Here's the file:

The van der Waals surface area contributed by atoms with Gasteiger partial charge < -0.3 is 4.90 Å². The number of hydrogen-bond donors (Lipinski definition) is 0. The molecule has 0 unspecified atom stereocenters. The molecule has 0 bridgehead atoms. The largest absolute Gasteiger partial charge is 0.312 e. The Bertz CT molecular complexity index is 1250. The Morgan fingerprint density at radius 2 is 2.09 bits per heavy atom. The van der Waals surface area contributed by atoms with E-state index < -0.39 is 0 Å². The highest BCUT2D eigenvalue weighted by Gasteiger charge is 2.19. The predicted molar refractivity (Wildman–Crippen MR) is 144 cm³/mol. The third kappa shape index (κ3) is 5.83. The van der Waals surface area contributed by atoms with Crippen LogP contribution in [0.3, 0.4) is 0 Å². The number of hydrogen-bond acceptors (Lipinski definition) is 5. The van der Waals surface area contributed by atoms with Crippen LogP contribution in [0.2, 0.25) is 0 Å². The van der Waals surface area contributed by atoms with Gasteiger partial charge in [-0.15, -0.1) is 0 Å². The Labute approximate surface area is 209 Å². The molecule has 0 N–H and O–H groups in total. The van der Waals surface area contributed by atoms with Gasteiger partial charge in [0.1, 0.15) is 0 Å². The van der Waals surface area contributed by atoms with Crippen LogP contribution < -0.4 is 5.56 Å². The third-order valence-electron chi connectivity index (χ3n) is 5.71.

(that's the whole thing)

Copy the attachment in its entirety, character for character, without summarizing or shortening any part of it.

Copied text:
The van der Waals surface area contributed by atoms with Gasteiger partial charge < -0.3 is 4.90 Å². The number of hydrogen-bond donors (Lipinski definition) is 0. The molecule has 0 unspecified atom stereocenters. The molecule has 0 bridgehead atoms. The largest absolute Gasteiger partial charge is 0.312 e. The Bertz CT molecular complexity index is 1250. The Morgan fingerprint density at radius 2 is 2.09 bits per heavy atom. The van der Waals surface area contributed by atoms with E-state index < -0.39 is 0 Å². The highest BCUT2D eigenvalue weighted by Gasteiger charge is 2.19. The predicted molar refractivity (Wildman–Crippen MR) is 144 cm³/mol. The third kappa shape index (κ3) is 5.83. The van der Waals surface area contributed by atoms with Crippen LogP contribution in [0.3, 0.4) is 0 Å². The number of hydrogen-bond acceptors (Lipinski definition) is 5. The van der Waals surface area contributed by atoms with Crippen LogP contribution in [0.2, 0.25) is 0 Å². The van der Waals surface area contributed by atoms with Gasteiger partial charge in [-0.15, -0.1) is 0 Å². The Labute approximate surface area is 209 Å². The molecule has 0 N–H and O–H groups in total. The van der Waals surface area contributed by atoms with Gasteiger partial charge in [0.1, 0.15) is 0 Å². The van der Waals surface area contributed by atoms with Crippen LogP contribution < -0.4 is 5.56 Å². The third-order valence-electron chi connectivity index (χ3n) is 5.71.